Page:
Starbucks CEO Kevin Johnson received a big pay increase last year

His total pay package topped $20 million in 2021, up 39% over 2020, as the company’s sales and stock price strength returned.
Starbucks CEO Kevin Johnson pay
Photograph: Shutterstock

Kevin Johnson is getting a bump in pay.

The CEO of Starbucks received a total pay package of $20.4 million in the 2021 fiscal year, according to a new federal securities filing.

That represents a 39% pay increase over the year before, when Johnson received total pay worth about $14.7 million. It’s a 6% increase over 2019, before the pandemic.

Johnson’s pay, like most executives of publicly traded companies, comes mostly from stock awards and other incentives. Johnson received $1.6 million in salary.

He also received $14.7 million in stock awards and another $4 million in incentive compensation.

Starbucks’ stock price during the company’s 2021 fiscal year, which ended Oct. 3, increased about 21%.

The company largely recovered from the pandemic. Revenues increased 23.6% during the year to $29 billion. Net earnings, meanwhile, were nearly $4.2 billion.

Starbucks awards its annual bonus based on a combination of financial performance and individual performance based on a variety of factors, such as mentorship, inclusive leadership and working to improve the environment. Stock awards are based on stock and earnings performance as well as diversity metrics.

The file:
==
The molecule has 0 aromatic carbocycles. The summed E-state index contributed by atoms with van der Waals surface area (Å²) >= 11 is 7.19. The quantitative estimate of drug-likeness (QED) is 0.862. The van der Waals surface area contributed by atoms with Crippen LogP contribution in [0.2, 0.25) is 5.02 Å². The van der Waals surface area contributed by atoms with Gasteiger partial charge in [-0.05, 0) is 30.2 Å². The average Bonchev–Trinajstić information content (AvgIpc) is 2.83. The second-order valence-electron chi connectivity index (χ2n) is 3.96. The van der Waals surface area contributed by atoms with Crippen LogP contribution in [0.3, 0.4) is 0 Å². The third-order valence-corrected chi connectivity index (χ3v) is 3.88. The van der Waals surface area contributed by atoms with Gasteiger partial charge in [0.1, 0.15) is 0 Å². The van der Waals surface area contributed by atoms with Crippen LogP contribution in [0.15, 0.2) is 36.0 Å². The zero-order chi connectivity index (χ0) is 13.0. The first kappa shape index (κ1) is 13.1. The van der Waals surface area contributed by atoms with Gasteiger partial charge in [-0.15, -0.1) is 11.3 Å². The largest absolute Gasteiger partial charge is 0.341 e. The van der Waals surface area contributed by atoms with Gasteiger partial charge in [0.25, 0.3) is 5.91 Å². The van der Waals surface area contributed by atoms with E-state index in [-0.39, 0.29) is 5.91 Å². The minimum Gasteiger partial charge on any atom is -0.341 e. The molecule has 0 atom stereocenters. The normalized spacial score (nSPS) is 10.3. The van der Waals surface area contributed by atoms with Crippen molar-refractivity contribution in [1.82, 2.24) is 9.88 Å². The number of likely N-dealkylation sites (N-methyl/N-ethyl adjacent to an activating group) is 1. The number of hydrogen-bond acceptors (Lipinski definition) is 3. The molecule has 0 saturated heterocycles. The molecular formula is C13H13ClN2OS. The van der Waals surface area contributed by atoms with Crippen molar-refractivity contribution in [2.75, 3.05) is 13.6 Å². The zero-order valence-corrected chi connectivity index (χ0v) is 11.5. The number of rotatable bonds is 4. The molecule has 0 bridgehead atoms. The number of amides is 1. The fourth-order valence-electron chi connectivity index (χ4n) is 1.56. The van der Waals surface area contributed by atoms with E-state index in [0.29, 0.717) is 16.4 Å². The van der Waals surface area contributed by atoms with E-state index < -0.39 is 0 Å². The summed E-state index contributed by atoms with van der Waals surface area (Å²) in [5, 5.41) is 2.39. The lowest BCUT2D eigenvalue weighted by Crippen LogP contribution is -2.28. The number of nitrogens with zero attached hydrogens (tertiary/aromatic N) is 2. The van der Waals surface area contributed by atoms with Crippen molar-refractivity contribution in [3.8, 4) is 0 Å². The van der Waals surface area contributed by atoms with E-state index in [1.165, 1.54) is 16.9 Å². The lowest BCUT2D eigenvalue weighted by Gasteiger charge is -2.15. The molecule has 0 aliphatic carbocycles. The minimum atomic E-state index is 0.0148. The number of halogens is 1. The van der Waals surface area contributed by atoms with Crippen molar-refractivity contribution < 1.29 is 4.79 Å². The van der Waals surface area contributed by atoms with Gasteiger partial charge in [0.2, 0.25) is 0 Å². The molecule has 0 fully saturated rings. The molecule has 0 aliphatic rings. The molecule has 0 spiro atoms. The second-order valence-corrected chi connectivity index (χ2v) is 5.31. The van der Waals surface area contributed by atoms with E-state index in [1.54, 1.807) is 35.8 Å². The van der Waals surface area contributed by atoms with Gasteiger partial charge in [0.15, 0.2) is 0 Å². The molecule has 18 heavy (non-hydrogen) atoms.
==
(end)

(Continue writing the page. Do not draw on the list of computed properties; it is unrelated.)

Among other company executives, Rachel Ruggeri, who became CFO in February, received $3.3 million in compensation. John Culver, who was promoted to chief operating officer from international group president in June, earned $9.4 million. Rachel Gonzalez, the company’s general counsel, made $5.3 million. Michael Conway, president of international, made $6.5 million.

Members help make our journalism possible. Become a Restaurant Business member today and unlock exclusive benefits, including unlimited access to all of our content. Sign up here.


Exclusive Content


Veggie Grill evolves the menu to keep pace with plant-based trends

Behind the Menu: Since the fast casual’s start in 2006, many new meat and dairy alternatives have come to market and consumers’ health perceptions have changed. Veggie Grill has been forced to change too.


The Subway saga takes another turn

The Bottom Line: Just when we thought the massive deal was set to go through, the feds stepped in to have their say.


Retailers are bracing for a tough few months. Restaurateurs should heed the warning

The Bottom Line: Large retailers are concerned about a softening consumer and already see evidence that is happening. But restaurant executives seem far more optimistic.


More from our partners